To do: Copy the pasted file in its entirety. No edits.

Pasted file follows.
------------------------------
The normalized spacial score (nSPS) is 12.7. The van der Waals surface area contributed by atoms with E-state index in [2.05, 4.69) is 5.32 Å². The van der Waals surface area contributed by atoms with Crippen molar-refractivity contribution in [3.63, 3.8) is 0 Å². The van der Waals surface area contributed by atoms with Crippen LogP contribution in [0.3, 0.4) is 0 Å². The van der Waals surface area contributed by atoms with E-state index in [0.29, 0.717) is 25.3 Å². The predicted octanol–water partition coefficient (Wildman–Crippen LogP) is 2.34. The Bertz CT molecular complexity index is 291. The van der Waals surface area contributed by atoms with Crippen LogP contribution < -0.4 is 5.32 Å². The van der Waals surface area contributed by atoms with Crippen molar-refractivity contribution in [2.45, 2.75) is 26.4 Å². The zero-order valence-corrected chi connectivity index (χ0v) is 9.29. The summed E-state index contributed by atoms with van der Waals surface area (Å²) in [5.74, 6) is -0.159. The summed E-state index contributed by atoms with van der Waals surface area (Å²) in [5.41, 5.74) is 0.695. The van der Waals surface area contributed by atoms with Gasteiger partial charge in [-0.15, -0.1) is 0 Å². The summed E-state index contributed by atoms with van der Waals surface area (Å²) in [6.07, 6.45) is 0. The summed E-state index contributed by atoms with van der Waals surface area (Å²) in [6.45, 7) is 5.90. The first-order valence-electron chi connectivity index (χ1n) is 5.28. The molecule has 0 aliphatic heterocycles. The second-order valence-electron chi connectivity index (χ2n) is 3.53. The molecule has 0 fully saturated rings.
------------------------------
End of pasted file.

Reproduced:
The normalized spacial score (nSPS) is 12.7. The van der Waals surface area contributed by atoms with E-state index in [2.05, 4.69) is 5.32 Å². The van der Waals surface area contributed by atoms with Crippen molar-refractivity contribution in [3.63, 3.8) is 0 Å². The van der Waals surface area contributed by atoms with Crippen LogP contribution in [0.3, 0.4) is 0 Å². The van der Waals surface area contributed by atoms with E-state index in [0.29, 0.717) is 25.3 Å². The predicted octanol–water partition coefficient (Wildman–Crippen LogP) is 2.34. The Bertz CT molecular complexity index is 291. The van der Waals surface area contributed by atoms with Crippen LogP contribution < -0.4 is 5.32 Å². The van der Waals surface area contributed by atoms with Crippen molar-refractivity contribution in [2.45, 2.75) is 26.4 Å². The zero-order valence-corrected chi connectivity index (χ0v) is 9.29. The summed E-state index contributed by atoms with van der Waals surface area (Å²) in [5.74, 6) is -0.159. The summed E-state index contributed by atoms with van der Waals surface area (Å²) in [5.41, 5.74) is 0.695. The van der Waals surface area contributed by atoms with Gasteiger partial charge in [-0.15, -0.1) is 0 Å². The summed E-state index contributed by atoms with van der Waals surface area (Å²) in [6.07, 6.45) is 0. The summed E-state index contributed by atoms with van der Waals surface area (Å²) in [6.45, 7) is 5.90. The first-order valence-electron chi connectivity index (χ1n) is 5.28. The molecule has 0 aliphatic heterocycles. The second-order valence-electron chi connectivity index (χ2n) is 3.53. The molecule has 0 fully saturated rings.